Women and Wealth: COVID-19 has caused a “she-cession”
Karen Hubbard, Regional Vice-President, Client Advisory Services, Educators Financial Group, discusses strategies for those hit hardest by the pandemic: women.
By August 2020, it was clear Canada was in a COVID-induced recession, but one with a twist. While past recessions have hurt male-dominated fields of work hardest, this time women and their respective dominated industries have been feeling the brunt. Schools and childcare centres have closed, and more women than men have been laid off or forced to reduce hours of work to care for loved ones.
As a result, women are stressed.
A Financial Consumer Agency of Canada survey on financial well-being showed that 66% of those designated as ‘struggling a lot’ were women.
As well, the FP Canada Financial Stress Index (July 2020), stated that more women than men were likely to say their level of financial stress had been impacted by COVID-19 (47% vs 41%).
At Educators Financial Group, we saw the impact on both female and male members of the education community early. When education professionals found their March break suddenly and indefinitely extended, they not only had to learn new teaching methods, but also had questions about the unknown potential impact to their finances. I’m proud to say we responded quickly and early to our clients’ needs. In addition to live video meetings with our financial advisors, our online Learning Centre provided informative articles on coping with financial issues and stress, as well as budgeting tools.
Many clients have asked for strategies on how to manage financially while taking prolonged time off work. We recommend preparing for a period of salary disruption by setting up a priority-based, emergency budget, and looking into a pre-approved, low-rate loan or line of credit.
Others want to know how their retirement income would be affected if they retired early. Our new online Pension Income Gap Calculator helps members of the education community know if they’re saving enough for the retirement they want. Taking a ‘trial retirement living’ – a month or two of living and spending how they would in retirement – is also a good idea.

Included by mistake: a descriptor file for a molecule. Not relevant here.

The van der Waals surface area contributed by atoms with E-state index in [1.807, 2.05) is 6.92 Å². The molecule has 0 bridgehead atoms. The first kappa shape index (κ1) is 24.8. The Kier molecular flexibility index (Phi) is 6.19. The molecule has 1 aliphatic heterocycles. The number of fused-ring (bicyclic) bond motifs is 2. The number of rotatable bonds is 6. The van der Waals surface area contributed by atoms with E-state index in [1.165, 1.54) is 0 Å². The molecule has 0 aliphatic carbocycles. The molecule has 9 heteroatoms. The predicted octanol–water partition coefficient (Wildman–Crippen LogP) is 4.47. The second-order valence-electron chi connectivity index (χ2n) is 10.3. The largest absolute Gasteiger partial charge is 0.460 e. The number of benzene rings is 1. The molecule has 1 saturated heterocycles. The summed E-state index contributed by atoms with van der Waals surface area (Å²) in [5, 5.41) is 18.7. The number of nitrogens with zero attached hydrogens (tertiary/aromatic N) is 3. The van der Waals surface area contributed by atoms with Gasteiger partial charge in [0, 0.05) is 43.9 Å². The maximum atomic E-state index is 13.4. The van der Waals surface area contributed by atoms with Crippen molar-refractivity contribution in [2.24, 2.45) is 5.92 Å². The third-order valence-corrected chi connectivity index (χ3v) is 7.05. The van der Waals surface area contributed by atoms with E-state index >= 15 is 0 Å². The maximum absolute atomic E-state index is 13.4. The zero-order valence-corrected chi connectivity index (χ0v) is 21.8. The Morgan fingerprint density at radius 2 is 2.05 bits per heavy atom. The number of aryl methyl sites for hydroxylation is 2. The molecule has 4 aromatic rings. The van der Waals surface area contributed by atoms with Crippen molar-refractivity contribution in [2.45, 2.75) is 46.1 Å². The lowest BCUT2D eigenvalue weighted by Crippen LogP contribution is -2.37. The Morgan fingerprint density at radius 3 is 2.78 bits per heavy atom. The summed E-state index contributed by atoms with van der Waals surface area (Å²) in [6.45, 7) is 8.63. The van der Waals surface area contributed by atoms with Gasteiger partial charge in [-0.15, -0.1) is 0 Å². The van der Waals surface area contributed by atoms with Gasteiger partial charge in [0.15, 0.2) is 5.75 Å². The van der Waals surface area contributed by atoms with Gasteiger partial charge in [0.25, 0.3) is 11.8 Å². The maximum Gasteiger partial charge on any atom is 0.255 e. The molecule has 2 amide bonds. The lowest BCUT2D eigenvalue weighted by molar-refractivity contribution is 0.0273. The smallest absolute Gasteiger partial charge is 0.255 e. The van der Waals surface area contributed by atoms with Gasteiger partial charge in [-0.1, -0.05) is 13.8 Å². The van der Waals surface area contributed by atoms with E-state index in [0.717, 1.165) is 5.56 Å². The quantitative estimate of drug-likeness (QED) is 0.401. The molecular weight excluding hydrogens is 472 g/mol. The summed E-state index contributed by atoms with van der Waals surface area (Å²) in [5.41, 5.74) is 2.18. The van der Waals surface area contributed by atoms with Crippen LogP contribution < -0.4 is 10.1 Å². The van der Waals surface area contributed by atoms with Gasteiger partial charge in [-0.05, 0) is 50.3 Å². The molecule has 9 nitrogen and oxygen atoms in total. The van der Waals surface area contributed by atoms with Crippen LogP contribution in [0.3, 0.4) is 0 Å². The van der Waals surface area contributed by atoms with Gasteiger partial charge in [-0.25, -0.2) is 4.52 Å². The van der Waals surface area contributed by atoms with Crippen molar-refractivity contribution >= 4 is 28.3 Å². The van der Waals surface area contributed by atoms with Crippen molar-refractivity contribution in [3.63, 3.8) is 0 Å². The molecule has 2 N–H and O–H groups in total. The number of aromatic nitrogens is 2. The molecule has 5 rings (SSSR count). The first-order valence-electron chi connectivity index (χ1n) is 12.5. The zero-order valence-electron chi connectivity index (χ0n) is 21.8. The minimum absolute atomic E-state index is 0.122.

In addition to questions about their finances, clients are asking for strategies to help them deal with stress. The good news is that working with a financial planner has been proven to reduce worry. The 2020 Financial Stress Survey by Financial Post showed that finances were a major source of worry to 40% of those who worked without a financial planner; but only 25% of respondents with a financial planner said the same.
Educators has responded to our clients’ current needs by developing a 2-part webinar series, “Mastering Optimism, Resilience, and Financial Wellness in a Changing World,” featuring advice from Educators’ Certified Financial Planner professional Lisa Raponi.
Life will always be uncertain. The best way for anyone to cope with financial change is to improve your financial literacy, and to have a trusted advisor.
At Educators Financial Group, we can help you with both. Regardless of where you are on the pay grid, or what your pension income is in retirement, we can offer you the financial peace of mind you need, along with the genuine investing and lending solutions you’re looking for.
Plus, here are some of the free online resources available to help you acquire the knowledge you need to manage your finances and plan for the future:
- Keys to Financial Wellness Webinar
- Budget Calculator
- Pension Income Gap Calculator
- Managing Finances During the Pandemic
- How to Build a Budget
- Benefits of Professional Advice
In addition to being an educational advocate, Karen brings to the team over 20 years of financial specialist experience – spending a good part of that time as an advisor with the Private Wealth Management Division of a major financial institution. She holds a Bachelor of Commerce from McMaster University and has her Certified Financial Planner (CFP) designation. When describing what she enjoys most about working at Educators Financial Group, Karen says, “it’s definitely sitting down with clients – helping them to employ wealth-building strategies and build effective financial plans for life events.”